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Old 6th August 2009, 04:06 PM   #1
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Question Cyrus 1 power transistors

Hi All,
The power transistors blew on my Cyrus1 quite some time ago. Mission told me the ones to use are BUV28a (at 6.00 ea!). I've also seen somewhere on this forum that BUV28 and BUV48 are used.
Could anyone give me a pointer towards which to use, I'm not wanting to turn it into a speaker eater, just to get it singing again!

Thanks in advance!

Max
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Old 6th August 2009, 06:05 PM   #2
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I would advise finding out why the amp blew in the first place before simply putting in new expensive transistors !

In my early days of amp repair I made the mistake of just replacing output transistors only to find they blew again immediately or the first time they were stretched with volume.

Problems with the bias circuitry are classic problems.
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Old 6th August 2009, 06:20 PM   #3
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Are you sure those are the right part numbers? Those are TO220 switching transistors, which are not what I'd expect to find as output transistors in a normal Class B amp. They're also under $3 each US.

I'm not familiar with the Cyrus 1, but if it has more than one pair of outputs per channel, you also might need to worry about gain matching the sets. Otherwise the transistors may not share the current equally and the ones doing most of the work can die an early death (often taking other parts with them as Nigel suggests).

If they really did design the amp around switching transistors I'd be reluctant to substitute something else. I'm not sure what the design reasons were for using those transistors.
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Old 10th August 2009, 02:17 PM   #4
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Hi Nigel & Rocket Scientist,
Thanks for your replies.
The BUV28a was a part number given to by Mission as a part number to replace obsolete originals.
Here is a section of the email from Mission:
----------------------------------------------------------------------------------
The output transistors for your version of Cyrus 1 were PT7. These are obsolete, but we have a direct replacement available, which is the BUV28a. These cost 6.00 each, plus carriage of 1.06 and VAT, which gives a total of 22.41. It would be more usual to replace all four output transistors, and this would cost 29.45, if you decide to do that.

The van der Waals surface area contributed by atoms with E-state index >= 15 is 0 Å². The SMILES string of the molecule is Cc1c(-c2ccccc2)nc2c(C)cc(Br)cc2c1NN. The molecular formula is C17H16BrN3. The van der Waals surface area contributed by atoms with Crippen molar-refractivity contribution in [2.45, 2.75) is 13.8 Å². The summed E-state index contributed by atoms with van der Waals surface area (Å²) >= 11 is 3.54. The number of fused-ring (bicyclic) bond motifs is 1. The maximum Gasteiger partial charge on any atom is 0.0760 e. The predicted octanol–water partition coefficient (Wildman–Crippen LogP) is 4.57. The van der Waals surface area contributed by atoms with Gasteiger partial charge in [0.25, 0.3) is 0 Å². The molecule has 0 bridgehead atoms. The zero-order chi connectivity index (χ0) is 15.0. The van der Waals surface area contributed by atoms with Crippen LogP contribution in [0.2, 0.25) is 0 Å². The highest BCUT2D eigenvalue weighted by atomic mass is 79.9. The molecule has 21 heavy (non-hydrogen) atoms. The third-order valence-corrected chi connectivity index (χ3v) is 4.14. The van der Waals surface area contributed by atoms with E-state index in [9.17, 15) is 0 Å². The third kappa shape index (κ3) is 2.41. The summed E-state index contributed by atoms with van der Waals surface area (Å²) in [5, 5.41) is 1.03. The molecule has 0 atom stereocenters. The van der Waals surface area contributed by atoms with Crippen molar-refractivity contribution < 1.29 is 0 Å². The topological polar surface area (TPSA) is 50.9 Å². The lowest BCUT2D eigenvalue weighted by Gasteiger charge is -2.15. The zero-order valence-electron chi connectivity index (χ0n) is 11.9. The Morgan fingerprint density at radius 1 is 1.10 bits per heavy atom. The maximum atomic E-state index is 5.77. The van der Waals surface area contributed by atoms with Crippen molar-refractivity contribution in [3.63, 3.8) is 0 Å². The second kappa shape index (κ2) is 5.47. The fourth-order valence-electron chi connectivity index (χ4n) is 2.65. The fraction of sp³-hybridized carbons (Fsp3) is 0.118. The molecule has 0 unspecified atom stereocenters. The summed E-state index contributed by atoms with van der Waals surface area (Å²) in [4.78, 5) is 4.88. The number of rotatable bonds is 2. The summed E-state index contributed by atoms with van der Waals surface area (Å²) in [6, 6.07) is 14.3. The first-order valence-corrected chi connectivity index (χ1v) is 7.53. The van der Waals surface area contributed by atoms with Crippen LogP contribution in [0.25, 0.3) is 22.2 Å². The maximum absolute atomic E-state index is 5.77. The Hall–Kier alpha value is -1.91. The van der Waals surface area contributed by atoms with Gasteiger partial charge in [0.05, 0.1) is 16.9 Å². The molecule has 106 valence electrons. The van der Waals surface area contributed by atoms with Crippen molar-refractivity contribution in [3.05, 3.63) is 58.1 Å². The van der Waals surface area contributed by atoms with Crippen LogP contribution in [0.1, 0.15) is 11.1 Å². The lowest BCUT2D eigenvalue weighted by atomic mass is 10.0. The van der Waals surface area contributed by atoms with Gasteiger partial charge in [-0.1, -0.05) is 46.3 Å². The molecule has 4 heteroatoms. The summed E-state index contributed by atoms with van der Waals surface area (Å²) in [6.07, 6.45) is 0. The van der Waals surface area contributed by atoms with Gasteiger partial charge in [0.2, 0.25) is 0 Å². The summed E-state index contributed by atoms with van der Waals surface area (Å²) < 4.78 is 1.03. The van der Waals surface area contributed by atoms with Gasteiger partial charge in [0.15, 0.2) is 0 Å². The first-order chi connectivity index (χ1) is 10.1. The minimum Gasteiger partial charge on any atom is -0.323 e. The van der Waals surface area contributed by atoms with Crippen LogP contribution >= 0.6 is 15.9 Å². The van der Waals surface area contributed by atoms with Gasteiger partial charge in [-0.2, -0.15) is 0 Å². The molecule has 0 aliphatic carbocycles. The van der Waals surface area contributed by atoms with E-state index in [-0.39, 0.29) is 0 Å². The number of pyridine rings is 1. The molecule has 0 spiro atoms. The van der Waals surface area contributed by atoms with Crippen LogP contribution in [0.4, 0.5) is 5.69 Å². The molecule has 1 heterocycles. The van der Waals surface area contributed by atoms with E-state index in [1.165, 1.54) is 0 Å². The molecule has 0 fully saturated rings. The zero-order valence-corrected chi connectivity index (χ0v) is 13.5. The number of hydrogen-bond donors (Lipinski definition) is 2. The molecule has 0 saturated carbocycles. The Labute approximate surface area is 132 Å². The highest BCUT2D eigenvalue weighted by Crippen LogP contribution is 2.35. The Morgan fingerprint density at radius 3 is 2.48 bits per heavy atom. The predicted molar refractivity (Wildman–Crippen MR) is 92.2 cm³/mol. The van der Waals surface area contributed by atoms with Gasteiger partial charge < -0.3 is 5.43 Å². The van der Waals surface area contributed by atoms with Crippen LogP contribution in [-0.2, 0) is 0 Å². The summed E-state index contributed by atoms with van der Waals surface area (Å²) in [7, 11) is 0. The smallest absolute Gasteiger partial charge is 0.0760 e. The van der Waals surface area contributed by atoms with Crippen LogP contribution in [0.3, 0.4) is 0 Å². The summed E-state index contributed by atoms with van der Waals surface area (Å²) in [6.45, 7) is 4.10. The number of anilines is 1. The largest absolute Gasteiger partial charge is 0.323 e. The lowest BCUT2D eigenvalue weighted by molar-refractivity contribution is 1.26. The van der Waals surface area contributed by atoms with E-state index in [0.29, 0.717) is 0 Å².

----------------------------------------------------------------------------------
I gave the amp to a mate who does that sort of thing, and he diagnosed the output transistors.
They blew a few years ago, and as I had a Quad 34/405 pre & power amp I just used that.
I think it gave up because i really used to cane it, back in the days when I was a batchelor and the next door neighbour was a fairly deaf understanding sort of bloke!

Regards,

Max
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Old 10th August 2009, 09:02 PM   #5
jaycee is offline jaycee  United Kingdom
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"PT7" was just their factory code for BUV28. Get them from any supplier such as Farnell or CPC.

Yes the Cyrus is not really meant to be "caned" with only those TO-220 sized output devices. I belive someone on this board did explore replacing the BUV28 with more robust TO-247 devices although I can't remember which ones and whether it required much circuit alteration to use them.
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Old 11th August 2009, 12:29 AM   #6
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It's also really odd they're *switching* transistors which typically are vastly inferior for audio use. The two applications are totally different. But, as I said, hopefully the designer(s) had a good reason.
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Old 11th August 2009, 12:33 AM   #7
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Quote:
Originally posted by RocketScientist
It's also really odd they're *switching* transistors which typically are vastly inferior for audio use. The two applications are totally different. But, as I said, hopefully the designer(s) had a good reason.

I have had good results with IRFP240/9240 switching MOSFET's.

They are cheap, plentifull and high current.
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Old 11th August 2009, 12:57 AM   #8
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Quote:
Originally posted by nigelwright7557

I have had good results with IRFP240/9240 switching MOSFET's.

They are cheap, plentifull and high current.
Yeah, MOSFETs are an entirely different beast and certainly won't work in the Cyrus 1 without a re-design. There are lots of bipolar transistors designed for audio and the advantages over their switching cousins are substantial.

And even among MOSFETs the IRFP240/9240 are generally considered signficiantly inferior to both the 2SK1530/2SJ201 and 2SK1058/2SJ162 which are only slightly more expensive and designed for audio use. The double die MagnaTec audio MOSFETs (i.e. BUZ901DP) also work well but they *are* expensive.
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